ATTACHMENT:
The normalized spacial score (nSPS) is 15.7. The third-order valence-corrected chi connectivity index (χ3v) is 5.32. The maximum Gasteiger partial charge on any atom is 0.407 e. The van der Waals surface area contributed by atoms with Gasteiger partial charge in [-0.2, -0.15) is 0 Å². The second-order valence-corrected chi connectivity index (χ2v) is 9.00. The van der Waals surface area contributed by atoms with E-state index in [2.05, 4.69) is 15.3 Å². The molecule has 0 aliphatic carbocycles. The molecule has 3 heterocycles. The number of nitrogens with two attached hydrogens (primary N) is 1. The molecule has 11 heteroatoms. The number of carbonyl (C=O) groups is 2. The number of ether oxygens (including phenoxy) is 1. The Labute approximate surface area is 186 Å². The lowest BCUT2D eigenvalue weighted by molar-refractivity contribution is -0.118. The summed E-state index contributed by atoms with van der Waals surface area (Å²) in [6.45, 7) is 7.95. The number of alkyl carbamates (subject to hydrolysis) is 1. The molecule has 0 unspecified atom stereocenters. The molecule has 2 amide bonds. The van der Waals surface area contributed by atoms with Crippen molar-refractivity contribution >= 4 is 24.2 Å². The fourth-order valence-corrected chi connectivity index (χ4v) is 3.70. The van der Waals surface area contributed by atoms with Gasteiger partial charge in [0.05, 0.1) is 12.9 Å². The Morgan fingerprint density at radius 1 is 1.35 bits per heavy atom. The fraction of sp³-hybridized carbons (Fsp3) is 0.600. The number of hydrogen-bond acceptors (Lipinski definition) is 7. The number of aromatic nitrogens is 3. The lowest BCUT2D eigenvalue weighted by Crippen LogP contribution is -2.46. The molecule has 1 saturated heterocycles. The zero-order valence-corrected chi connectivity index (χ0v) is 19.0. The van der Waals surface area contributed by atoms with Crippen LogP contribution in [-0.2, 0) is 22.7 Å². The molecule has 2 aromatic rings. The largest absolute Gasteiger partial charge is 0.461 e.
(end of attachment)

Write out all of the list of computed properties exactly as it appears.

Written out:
The normalized spacial score (nSPS) is 15.7. The third-order valence-corrected chi connectivity index (χ3v) is 5.32. The maximum Gasteiger partial charge on any atom is 0.407 e. The van der Waals surface area contributed by atoms with Gasteiger partial charge in [-0.2, -0.15) is 0 Å². The second-order valence-corrected chi connectivity index (χ2v) is 9.00. The van der Waals surface area contributed by atoms with E-state index in [2.05, 4.69) is 15.3 Å². The molecule has 0 aliphatic carbocycles. The molecule has 3 heterocycles. The number of nitrogens with two attached hydrogens (primary N) is 1. The molecule has 11 heteroatoms. The number of carbonyl (C=O) groups is 2. The number of ether oxygens (including phenoxy) is 1. The Labute approximate surface area is 186 Å². The lowest BCUT2D eigenvalue weighted by molar-refractivity contribution is -0.118. The summed E-state index contributed by atoms with van der Waals surface area (Å²) in [6.45, 7) is 7.95. The number of alkyl carbamates (subject to hydrolysis) is 1. The molecule has 0 unspecified atom stereocenters. The molecule has 2 amide bonds. The van der Waals surface area contributed by atoms with Crippen molar-refractivity contribution >= 4 is 24.2 Å². The fourth-order valence-corrected chi connectivity index (χ4v) is 3.70. The van der Waals surface area contributed by atoms with Gasteiger partial charge in [0.05, 0.1) is 12.9 Å². The Morgan fingerprint density at radius 1 is 1.35 bits per heavy atom. The fraction of sp³-hybridized carbons (Fsp3) is 0.600. The number of hydrogen-bond acceptors (Lipinski definition) is 7. The number of aromatic nitrogens is 3. The lowest BCUT2D eigenvalue weighted by Crippen LogP contribution is -2.46. The molecule has 1 saturated heterocycles. The zero-order valence-corrected chi connectivity index (χ0v) is 19.0. The van der Waals surface area contributed by atoms with Crippen LogP contribution in [-0.2, 0) is 22.7 Å². The molecule has 2 aromatic rings. The largest absolute Gasteiger partial charge is 0.461 e.